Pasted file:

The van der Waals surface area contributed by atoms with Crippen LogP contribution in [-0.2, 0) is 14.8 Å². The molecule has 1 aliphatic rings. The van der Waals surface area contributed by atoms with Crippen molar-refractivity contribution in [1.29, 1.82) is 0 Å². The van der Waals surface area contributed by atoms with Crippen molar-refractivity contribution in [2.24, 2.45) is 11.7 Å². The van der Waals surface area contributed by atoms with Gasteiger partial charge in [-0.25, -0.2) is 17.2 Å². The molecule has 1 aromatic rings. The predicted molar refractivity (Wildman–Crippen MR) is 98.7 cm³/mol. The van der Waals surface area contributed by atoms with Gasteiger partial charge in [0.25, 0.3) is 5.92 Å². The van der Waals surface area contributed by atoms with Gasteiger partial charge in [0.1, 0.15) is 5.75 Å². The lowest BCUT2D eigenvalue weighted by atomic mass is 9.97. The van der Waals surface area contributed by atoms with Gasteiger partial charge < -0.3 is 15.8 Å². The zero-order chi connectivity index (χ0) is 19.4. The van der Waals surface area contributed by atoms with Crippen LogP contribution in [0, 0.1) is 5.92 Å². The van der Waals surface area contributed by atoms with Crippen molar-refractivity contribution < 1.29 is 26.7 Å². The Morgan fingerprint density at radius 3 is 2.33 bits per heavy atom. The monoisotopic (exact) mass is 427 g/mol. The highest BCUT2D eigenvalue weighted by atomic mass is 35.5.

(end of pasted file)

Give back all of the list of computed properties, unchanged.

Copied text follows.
The van der Waals surface area contributed by atoms with Crippen LogP contribution in [-0.2, 0) is 14.8 Å². The molecule has 1 aliphatic rings. The van der Waals surface area contributed by atoms with Crippen molar-refractivity contribution in [1.29, 1.82) is 0 Å². The van der Waals surface area contributed by atoms with Crippen molar-refractivity contribution in [2.24, 2.45) is 11.7 Å². The van der Waals surface area contributed by atoms with Gasteiger partial charge in [-0.25, -0.2) is 17.2 Å². The molecule has 1 aromatic rings. The predicted molar refractivity (Wildman–Crippen MR) is 98.7 cm³/mol. The van der Waals surface area contributed by atoms with Gasteiger partial charge in [0.25, 0.3) is 5.92 Å². The van der Waals surface area contributed by atoms with Gasteiger partial charge in [0.1, 0.15) is 5.75 Å². The lowest BCUT2D eigenvalue weighted by atomic mass is 9.97. The van der Waals surface area contributed by atoms with Gasteiger partial charge < -0.3 is 15.8 Å². The zero-order chi connectivity index (χ0) is 19.4. The van der Waals surface area contributed by atoms with Crippen LogP contribution in [0, 0.1) is 5.92 Å². The van der Waals surface area contributed by atoms with Crippen molar-refractivity contribution < 1.29 is 26.7 Å². The Morgan fingerprint density at radius 3 is 2.33 bits per heavy atom. The monoisotopic (exact) mass is 427 g/mol. The highest BCUT2D eigenvalue weighted by atomic mass is 35.5.